- The HHS Report highlights gaps in consumer privacy and security protections outside the traditional health care environment but does not outline specific recommendations.
- While HHS specifically notes that existing laws and regulations have not kept pace with new technologies, the Department appears primarily focused on stakeholder engagement and private sector efforts rather than seeking new legislative authority.
On Tuesday, July 17, 2016, the Office of the National Coordinator for Health Information Technology (ONC) issued a report titled, Examining Oversight of the Privacy & Security of Health Data Collected by Entities Not Regulated by HIPAA. The report, required under the Health Information Technology for Economic and Clinical Health Act (HITECH) of 2009, highlights the lack of clear policy guidance around consumer access, privacy, and security when it comes to relatively new technologies that allow individuals to monitor their personal health. When Congress enacted the Health Insurance Portability and Accountability Act (HIPAA) in 1996, products such as fitness trackers and social media sites did not exist. As a result, these non-covered entities (NCEs) may collect, share, and use consumer health data without oversight under HIPAA regulations.
The report focused on two types of new products that are generally NCEs: mHealth technologies and health social media. The first, mHealth technologies, includes entities that collect or deal in personal health records as well as mobile software tools (such as fitness trackers) that collect health information from individuals directly. The second, health social media, captures websites where individuals share information on their health conditions. The report did not cover products where health information is derived from other data, casual disclosures on social media sites like Facebook or Twitter, or products that may meet the definition of a medical device under section 201(h) of the Federal Food, Drug, and Cosmetic Act (FD&C).
Five Gaps in the Existing Regulatory Oversight
In its report, ONC examined the existing regulatory and oversight structure for health information, which includes HIPAA’s privacy, security, and breach notification protections, Section 5 of the Federal Trade Commission Act, and the FTC Health Breach Notification Rule. It identified five major areas where the security oversight of NCEs differs from HIPAA protections:
- Individuals’ Access Rights. Users do not have the same rights when they provide information to NCEs as they would have under HIPAA, including to access information about themselves, the ability to demand an accounting of certain disclosures, and the ability to control how the information is used and shared.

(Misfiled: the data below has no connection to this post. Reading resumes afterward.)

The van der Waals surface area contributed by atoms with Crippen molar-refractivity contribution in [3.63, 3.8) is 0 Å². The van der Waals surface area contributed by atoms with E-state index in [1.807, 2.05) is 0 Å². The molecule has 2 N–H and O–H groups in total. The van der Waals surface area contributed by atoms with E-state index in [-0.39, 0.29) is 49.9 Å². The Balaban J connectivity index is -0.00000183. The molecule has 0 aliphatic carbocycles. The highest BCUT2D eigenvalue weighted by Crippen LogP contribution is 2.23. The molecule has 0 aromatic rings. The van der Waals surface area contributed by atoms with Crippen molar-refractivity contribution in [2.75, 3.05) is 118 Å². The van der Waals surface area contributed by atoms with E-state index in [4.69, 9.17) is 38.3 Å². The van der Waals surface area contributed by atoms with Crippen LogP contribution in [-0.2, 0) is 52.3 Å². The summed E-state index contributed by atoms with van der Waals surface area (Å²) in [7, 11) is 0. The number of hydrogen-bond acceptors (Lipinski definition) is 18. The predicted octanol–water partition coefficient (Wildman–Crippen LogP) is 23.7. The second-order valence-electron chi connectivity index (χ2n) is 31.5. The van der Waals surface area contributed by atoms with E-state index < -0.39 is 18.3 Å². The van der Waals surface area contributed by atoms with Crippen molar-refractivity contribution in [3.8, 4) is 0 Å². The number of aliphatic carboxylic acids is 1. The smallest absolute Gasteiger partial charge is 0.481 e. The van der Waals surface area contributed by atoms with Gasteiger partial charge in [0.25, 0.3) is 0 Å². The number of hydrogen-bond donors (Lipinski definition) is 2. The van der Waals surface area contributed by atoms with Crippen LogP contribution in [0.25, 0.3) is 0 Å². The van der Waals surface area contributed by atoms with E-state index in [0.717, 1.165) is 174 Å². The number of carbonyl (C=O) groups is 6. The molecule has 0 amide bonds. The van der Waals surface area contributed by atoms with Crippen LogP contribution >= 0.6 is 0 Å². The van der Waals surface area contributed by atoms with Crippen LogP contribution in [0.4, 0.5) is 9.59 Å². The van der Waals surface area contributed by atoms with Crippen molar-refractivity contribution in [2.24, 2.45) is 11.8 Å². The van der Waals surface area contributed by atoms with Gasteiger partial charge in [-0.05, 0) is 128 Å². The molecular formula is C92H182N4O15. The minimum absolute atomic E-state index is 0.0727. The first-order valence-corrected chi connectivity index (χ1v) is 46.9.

- Re-Use of Data by Third Parties. Data collectors are not required to protect users against unwanted marketing. Though the FTC can require reasonable data security protections, absent a specific showing of deception or unfairness, it cannot prohibit downstream use by marketers or mandate providing consumers with access to their information.
- Security Standards Applicable to Data Holders and Users. Minimum regulatory standards do not exist for encryption, identity verification, and identity authentication where health information is stored. NCEs operated by vendors may lack consistent risk assessment and audit capabilities.
- Terminology About Privacy and Security Protections. Federal requirements for policies and notices informing individuals about privacy and security practices do not apply to NCEs. Where privacy policies do exist, they may be difficult to locate and understand, and product developers may not consistently use key terms like “individually identifiable health information” to mean the same thing. NCEs can also modify privacy policies without notice.
- Inadequate Collection, Use, and Disclosure Requirements. NCEs are not required to collect only the minimum information necessary to accomplish a specified purpose. They can freely engage in online advertising and marketing, sale of an individual’s information, and behavioral tracking practices.
The report proposed that the five oversight gaps should be filled, though it did not outline specific recommendations. It drew attention to certain ongoing efforts, including FTC’s policy and informational initiatives, and private sector efforts to fill the gaps through published codes of conduct. A blog post jointly released by ONC and OCR indicates that the report is only a first step and will be followed by engagement with stakeholders on how to address the gaps in order to ensure consumers’ privacy, security, and access to health data, while fostering a predictable business environment.
Notably, although the ONC spoke generally about the FTC’s authority under Section 5, the ONC did not discuss recent guidance from the FTC on privacy and data security requirements for businesses. Although the FTC’s June 2015 “Start with Security” guidance describes the FTC’s past enforcement actions on issues like encryption of sensitive personal information, authentication requirements, vendor assessments, and routine network monitoring, a casual reader of the ONC’s report could be forgiven for assuming that the FTC has not articulated standards or taken enforcement action. The FTC’s authority to regulate data privacy and security matters survived a direct challenge in the Wyndham Hotels case before the Third Circuit last August, and NCEs should take care to examine the FTC’s past settlements and enforcement patterns before concluding that no existing data security standards apply to their products.